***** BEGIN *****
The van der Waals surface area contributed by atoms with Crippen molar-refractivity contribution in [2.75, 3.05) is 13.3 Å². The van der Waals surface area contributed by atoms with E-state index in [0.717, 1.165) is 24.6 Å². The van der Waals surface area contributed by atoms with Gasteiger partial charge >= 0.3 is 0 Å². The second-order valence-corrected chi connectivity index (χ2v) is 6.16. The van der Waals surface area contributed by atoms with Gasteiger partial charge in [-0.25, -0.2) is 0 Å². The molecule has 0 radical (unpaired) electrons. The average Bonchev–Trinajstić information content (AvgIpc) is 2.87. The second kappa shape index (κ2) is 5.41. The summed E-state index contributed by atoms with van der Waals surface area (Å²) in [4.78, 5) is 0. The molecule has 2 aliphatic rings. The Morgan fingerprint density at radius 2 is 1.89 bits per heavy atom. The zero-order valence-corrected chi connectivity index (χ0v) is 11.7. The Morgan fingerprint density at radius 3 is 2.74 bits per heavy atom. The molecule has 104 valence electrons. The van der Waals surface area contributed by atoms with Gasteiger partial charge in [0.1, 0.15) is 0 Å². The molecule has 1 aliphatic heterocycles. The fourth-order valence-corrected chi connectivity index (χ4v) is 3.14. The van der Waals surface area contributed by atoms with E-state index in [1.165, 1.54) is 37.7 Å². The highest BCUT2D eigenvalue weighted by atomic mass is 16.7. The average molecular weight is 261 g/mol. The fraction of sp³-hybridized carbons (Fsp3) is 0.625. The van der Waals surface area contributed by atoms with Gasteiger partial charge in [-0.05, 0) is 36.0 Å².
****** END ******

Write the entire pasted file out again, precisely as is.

The van der Waals surface area contributed by atoms with Crippen molar-refractivity contribution in [2.75, 3.05) is 13.3 Å². The van der Waals surface area contributed by atoms with E-state index in [0.717, 1.165) is 24.6 Å². The van der Waals surface area contributed by atoms with Gasteiger partial charge >= 0.3 is 0 Å². The second-order valence-corrected chi connectivity index (χ2v) is 6.16. The van der Waals surface area contributed by atoms with Gasteiger partial charge in [-0.25, -0.2) is 0 Å². The molecule has 0 radical (unpaired) electrons. The average Bonchev–Trinajstić information content (AvgIpc) is 2.87. The second kappa shape index (κ2) is 5.41. The summed E-state index contributed by atoms with van der Waals surface area (Å²) in [4.78, 5) is 0. The molecule has 2 aliphatic rings. The Morgan fingerprint density at radius 2 is 1.89 bits per heavy atom. The zero-order valence-corrected chi connectivity index (χ0v) is 11.7. The Morgan fingerprint density at radius 3 is 2.74 bits per heavy atom. The molecule has 104 valence electrons. The van der Waals surface area contributed by atoms with Gasteiger partial charge in [0.1, 0.15) is 0 Å². The molecule has 1 aliphatic heterocycles. The fourth-order valence-corrected chi connectivity index (χ4v) is 3.14. The van der Waals surface area contributed by atoms with E-state index in [1.165, 1.54) is 37.7 Å². The highest BCUT2D eigenvalue weighted by atomic mass is 16.7. The average molecular weight is 261 g/mol. The fraction of sp³-hybridized carbons (Fsp3) is 0.625. The van der Waals surface area contributed by atoms with Gasteiger partial charge in [-0.05, 0) is 36.0 Å².